The Lesson of Leviticus: Love the Law, for the Lord is Life
In my morning Bible reading time, I find myself in that most scintillating Old Testament book, Leviticus. I admit there are passages there that are a little dry: the instructions regarding skin infections in Chapter 13 come to mind. Nevertheless, studying this book never ceases to surprise me with profound insight and practical counsel.
Christians, or religious people in general, are often accused of simply being rule-followers, which is perceived as restricting and leading to self-righteousness. But the nature of the laws set forth in Leviticus point to far better reasons from God and outcomes for man. Reading this book, you get that God cares about our bodily purity and the sanctity of our relationships with one another. He instructs His people to leave the corners of their fields and the fallen fruit of their vineyards, so that the poor among them will have provision. In the famous verse, Leviticus 19:18, which Jesus quoted when telling the rich young ruler how to obtain eternal life - "you shall love your neighbor as yourself" - that exhortation is contrasted with taking vengeance and bearing a grudge, indicating the high value God places on reconciliation and forgiveness. Later in the same chapter, there is a far less famous use of that phrase, "you shall love your neighbor as yourself," and there its context is taking care of the non-natives among them, since God's people were also once foreigners in a new land.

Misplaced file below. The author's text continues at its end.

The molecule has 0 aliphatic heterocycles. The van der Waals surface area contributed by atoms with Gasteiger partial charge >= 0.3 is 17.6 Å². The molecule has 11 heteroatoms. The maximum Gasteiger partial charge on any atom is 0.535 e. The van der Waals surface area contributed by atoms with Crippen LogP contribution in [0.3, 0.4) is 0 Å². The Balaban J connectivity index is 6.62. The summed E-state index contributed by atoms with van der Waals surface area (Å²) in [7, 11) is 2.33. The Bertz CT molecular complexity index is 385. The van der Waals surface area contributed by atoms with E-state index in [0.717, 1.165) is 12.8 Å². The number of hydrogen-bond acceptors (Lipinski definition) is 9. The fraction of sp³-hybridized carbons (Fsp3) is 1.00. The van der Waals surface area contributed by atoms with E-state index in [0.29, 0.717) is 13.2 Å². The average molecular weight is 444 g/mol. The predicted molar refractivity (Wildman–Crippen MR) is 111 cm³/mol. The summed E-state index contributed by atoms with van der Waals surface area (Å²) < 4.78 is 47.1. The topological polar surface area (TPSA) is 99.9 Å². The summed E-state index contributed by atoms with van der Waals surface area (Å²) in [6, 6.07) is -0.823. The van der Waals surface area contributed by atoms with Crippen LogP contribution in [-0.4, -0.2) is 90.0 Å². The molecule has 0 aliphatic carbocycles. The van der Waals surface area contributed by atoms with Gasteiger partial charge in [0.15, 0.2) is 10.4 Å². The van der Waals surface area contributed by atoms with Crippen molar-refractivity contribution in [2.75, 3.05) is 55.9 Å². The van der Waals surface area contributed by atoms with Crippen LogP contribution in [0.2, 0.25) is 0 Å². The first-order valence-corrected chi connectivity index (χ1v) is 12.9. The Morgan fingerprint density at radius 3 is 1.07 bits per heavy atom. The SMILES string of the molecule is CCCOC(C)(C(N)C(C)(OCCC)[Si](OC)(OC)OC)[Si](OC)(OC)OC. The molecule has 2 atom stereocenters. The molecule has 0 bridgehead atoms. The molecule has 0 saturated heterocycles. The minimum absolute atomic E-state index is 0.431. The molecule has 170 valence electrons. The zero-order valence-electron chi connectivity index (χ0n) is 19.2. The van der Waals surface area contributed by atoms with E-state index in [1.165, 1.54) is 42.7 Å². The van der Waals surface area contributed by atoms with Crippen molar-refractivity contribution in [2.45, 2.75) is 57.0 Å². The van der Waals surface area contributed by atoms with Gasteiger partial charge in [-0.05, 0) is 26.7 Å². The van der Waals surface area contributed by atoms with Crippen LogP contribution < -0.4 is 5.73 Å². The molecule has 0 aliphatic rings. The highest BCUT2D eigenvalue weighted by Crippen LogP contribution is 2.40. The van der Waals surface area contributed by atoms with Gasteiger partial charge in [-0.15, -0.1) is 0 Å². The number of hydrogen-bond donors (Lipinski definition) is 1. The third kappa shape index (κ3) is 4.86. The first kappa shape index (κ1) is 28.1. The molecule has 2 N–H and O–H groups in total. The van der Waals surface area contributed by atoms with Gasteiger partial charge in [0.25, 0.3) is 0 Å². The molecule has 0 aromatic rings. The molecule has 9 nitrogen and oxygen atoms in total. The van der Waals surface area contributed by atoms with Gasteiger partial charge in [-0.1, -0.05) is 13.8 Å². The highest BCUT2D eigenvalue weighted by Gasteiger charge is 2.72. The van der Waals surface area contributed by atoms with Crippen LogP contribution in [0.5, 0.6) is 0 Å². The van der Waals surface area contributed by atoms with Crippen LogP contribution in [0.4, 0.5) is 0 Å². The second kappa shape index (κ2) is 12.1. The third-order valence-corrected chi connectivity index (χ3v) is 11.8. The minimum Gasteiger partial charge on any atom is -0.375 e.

In other words, far from sucking the life out of our lives, God's commands, even the ones in Leviticus, are meant to be life-giving. For life which deemphasizes harmony among men, charity towards those in need, and fairness for strangers in your midst, that is not as rich or right a life. You read it first in the book of Leviticus.